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Verdict on graduates

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Verdict on graduates
« on: April 20, 2008, 10:15:25 PM »
Verdict on graduates

Sunday, April 20, 2008

A seven-judge Supreme Court bench is expected to give a verdict within days on whether the controversial clause laying down the possession of a graduation degree as a condition for legislators should be retained. The provision was put in place through an executive order which in 2002 was inserted into the Representation of People Act of 1976. Under this addition, any person must hold at least a degree of graduation or an equivalent qualification to be a member of the legislature. The question of whether 'sanads' issued by madressahs constitute an equivalent qualification is still pending before the court.

The attorney general of Pakistan told the court, hearing a petition against the graduation condition moved by two citizens, that the legislation was 'discriminatory' in nature and prevented 97 per cent of citizens from taking places in assemblies. According to figures presented by the AG, only 1.4 per cent of Pakistan's 160 million people hold graduation degrees. It was pointed out that no such bar on legislators was placed in India, although seats were reserved for those with higher educational qualifications. In his remarks, Justice Faqir Muhammad Khokar noted that the legislation was 'hostile discrimination'.

Aslam Khaki, an Islamic jurist who was impleaded by the court as a party in the case, stated he favoured the retention of the clause, since, as a citizen, he had the right to be represented by qualified persons.

In the current situation, the verdict in the case will also decide several other key issues. Foremost among them is the matter of whether Asif Ali Zardari can contest an NA seat. A decision that keeps the graduation clause in place, either indefinitely or for the current assembly term, would act to, in all likelihood, keep Zardari out of the assembly. While the PPP co-chairperson has consistently stated he has no desire to become PM, speculation continues that he may eventually choose to move into the key decision-making slot himself.

Beyond this is the fact that the graduation condition is quite obviously ludicrous. There is no evidence that it has, in any way, brought about an improvement in the quality of debate within assemblies over the past five years or any display of greater maturity or sagacity within the house. Indeed, some seasoned parliamentary observers have noted the overall standard set by the 'graduate' legislators was lower than in the past. Some contenders, such as Ghinwa Bhutto, were of course forced by the graduation condition to resume educational efforts and sit exams at a later stage in their lives. Study is, of course, always useful in one way or the other. However, there is no reason to believe that, simply by clearing BA exams in their chosen subjects such individuals would make better legislators than in their non-graduate past.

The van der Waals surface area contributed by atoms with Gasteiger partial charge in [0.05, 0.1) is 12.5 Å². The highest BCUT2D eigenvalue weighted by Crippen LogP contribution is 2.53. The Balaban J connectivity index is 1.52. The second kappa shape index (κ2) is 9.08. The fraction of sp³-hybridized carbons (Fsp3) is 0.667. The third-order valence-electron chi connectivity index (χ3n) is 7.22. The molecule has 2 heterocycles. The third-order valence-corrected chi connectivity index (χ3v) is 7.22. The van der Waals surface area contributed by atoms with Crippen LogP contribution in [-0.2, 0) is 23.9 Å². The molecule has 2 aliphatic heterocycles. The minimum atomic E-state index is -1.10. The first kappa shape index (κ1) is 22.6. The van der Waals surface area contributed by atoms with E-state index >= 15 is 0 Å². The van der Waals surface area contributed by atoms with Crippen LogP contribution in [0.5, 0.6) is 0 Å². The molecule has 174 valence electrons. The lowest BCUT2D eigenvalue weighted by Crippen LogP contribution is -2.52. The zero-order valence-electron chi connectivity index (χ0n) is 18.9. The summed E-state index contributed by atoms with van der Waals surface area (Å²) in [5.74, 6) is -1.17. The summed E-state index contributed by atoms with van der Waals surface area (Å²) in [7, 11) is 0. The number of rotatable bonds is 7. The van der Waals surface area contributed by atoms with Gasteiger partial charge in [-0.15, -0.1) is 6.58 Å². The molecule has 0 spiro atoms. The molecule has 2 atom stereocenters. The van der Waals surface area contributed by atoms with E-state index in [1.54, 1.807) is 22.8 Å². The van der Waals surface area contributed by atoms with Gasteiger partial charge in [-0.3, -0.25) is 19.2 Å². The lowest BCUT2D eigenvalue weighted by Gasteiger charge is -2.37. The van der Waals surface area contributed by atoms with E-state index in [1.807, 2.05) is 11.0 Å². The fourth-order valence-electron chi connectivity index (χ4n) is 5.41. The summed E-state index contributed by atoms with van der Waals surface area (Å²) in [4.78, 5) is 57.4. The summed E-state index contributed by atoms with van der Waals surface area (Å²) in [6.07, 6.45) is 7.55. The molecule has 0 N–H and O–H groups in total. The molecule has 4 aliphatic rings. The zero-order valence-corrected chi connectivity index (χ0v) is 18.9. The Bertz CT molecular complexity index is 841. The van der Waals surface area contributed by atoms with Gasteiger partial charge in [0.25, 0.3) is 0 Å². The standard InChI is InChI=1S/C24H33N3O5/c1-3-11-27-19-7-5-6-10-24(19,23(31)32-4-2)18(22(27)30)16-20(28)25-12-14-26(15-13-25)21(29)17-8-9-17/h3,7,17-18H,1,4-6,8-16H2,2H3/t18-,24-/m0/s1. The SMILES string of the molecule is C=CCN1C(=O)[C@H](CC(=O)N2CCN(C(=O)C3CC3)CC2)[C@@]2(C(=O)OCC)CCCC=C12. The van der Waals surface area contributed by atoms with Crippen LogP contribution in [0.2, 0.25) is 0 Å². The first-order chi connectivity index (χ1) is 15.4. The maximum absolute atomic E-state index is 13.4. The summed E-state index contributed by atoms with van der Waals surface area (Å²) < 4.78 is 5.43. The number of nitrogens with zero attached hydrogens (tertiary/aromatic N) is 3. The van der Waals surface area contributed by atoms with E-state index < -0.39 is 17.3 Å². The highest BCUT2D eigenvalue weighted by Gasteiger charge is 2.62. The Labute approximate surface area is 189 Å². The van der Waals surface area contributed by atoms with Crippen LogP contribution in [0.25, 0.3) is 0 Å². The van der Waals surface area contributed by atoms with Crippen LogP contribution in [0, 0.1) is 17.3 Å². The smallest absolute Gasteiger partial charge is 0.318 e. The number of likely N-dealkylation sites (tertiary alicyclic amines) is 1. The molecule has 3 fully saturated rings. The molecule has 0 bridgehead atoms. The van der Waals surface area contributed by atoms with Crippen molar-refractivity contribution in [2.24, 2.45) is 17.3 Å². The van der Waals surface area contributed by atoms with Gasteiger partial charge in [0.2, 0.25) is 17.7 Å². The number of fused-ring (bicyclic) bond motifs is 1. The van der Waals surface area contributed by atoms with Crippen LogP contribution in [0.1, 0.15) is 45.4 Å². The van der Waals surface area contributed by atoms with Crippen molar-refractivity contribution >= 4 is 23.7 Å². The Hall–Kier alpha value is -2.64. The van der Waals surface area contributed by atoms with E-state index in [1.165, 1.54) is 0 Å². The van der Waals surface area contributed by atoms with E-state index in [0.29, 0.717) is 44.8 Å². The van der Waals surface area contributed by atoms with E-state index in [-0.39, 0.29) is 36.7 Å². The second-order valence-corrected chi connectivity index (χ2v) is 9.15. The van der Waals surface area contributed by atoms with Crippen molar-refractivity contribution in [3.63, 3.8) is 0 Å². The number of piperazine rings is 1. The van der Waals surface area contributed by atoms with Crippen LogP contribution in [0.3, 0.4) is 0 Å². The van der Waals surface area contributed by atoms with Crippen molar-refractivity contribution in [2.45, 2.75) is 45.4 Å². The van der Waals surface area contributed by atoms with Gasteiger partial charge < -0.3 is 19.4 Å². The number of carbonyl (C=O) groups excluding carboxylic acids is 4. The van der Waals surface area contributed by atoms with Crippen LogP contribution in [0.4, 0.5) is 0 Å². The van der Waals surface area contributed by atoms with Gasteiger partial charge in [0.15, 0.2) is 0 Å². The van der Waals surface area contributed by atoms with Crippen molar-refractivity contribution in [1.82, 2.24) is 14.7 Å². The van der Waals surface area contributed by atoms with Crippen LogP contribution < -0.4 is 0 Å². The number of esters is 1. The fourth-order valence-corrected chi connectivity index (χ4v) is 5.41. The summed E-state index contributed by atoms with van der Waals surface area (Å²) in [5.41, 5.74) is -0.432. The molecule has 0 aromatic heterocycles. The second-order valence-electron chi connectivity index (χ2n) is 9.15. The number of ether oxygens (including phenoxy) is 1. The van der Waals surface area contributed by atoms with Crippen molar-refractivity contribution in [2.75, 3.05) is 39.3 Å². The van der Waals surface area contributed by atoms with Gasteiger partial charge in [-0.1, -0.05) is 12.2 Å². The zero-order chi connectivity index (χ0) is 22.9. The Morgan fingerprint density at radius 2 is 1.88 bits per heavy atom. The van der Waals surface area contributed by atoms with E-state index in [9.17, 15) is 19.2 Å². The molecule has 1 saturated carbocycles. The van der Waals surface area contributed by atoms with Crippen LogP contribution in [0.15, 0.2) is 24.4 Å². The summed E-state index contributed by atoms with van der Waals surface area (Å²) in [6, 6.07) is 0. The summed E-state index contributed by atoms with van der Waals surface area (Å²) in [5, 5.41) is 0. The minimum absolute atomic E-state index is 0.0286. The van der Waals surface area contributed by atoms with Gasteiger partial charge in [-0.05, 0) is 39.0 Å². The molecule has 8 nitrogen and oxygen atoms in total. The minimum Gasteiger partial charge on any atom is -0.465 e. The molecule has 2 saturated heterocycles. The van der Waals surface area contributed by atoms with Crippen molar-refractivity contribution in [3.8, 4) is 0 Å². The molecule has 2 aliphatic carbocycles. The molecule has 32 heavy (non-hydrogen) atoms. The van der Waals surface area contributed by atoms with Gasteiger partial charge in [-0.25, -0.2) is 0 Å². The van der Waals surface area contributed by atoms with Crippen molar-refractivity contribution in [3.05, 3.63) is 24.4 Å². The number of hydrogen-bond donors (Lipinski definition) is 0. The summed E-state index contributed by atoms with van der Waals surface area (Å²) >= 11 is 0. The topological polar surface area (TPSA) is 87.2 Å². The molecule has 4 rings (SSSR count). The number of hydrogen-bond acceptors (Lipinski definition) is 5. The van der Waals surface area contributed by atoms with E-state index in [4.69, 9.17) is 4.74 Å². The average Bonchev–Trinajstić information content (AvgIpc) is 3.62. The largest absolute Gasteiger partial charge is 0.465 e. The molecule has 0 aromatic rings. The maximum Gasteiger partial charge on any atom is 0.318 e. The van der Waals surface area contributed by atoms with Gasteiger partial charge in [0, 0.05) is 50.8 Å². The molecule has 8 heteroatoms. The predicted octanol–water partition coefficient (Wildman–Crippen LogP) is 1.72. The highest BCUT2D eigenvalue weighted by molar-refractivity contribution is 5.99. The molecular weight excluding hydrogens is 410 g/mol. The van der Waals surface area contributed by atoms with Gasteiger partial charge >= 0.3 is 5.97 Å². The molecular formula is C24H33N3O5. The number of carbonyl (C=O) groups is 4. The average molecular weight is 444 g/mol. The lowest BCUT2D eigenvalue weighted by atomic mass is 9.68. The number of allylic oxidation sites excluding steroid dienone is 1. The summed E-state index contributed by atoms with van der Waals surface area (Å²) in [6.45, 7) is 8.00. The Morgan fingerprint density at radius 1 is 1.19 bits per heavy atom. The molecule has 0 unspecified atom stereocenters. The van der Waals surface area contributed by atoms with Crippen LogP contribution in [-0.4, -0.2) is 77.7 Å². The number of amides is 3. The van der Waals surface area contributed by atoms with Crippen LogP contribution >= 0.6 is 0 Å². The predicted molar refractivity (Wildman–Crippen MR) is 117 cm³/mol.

Education, intelligence and ability are not linked. Particularly in Pakistan, access to higher learning is largely a matter of opportunity rather than of merit. As we all know, such opportunities are most often tied in to wealth and social standing. In this sense, the graduation clause only adds further to the burden of discrimination already borne by the poor. As the AG has said, it creates a new class of rulers and an 'elite democracy'. After all, the impoverished peasant from Khairpur or Bahawalpur or elsewhere probably has a far better idea of what he and thousands others like him need than the average graduate from a city college. The peasant in many cases would also have a clear cut idea of how his issues can be resolved, even if he can't spout economic jargon or quote philosophical prose. It is his voice that most needs to be heard for it most truly represents the urges and desires of the people of Pakistan -- who through their use of electoral ballots have already made it clear they have very definite ideas about the path they wish to see their country embark on.

(From daily The news... http://www.thenews.com.pk/)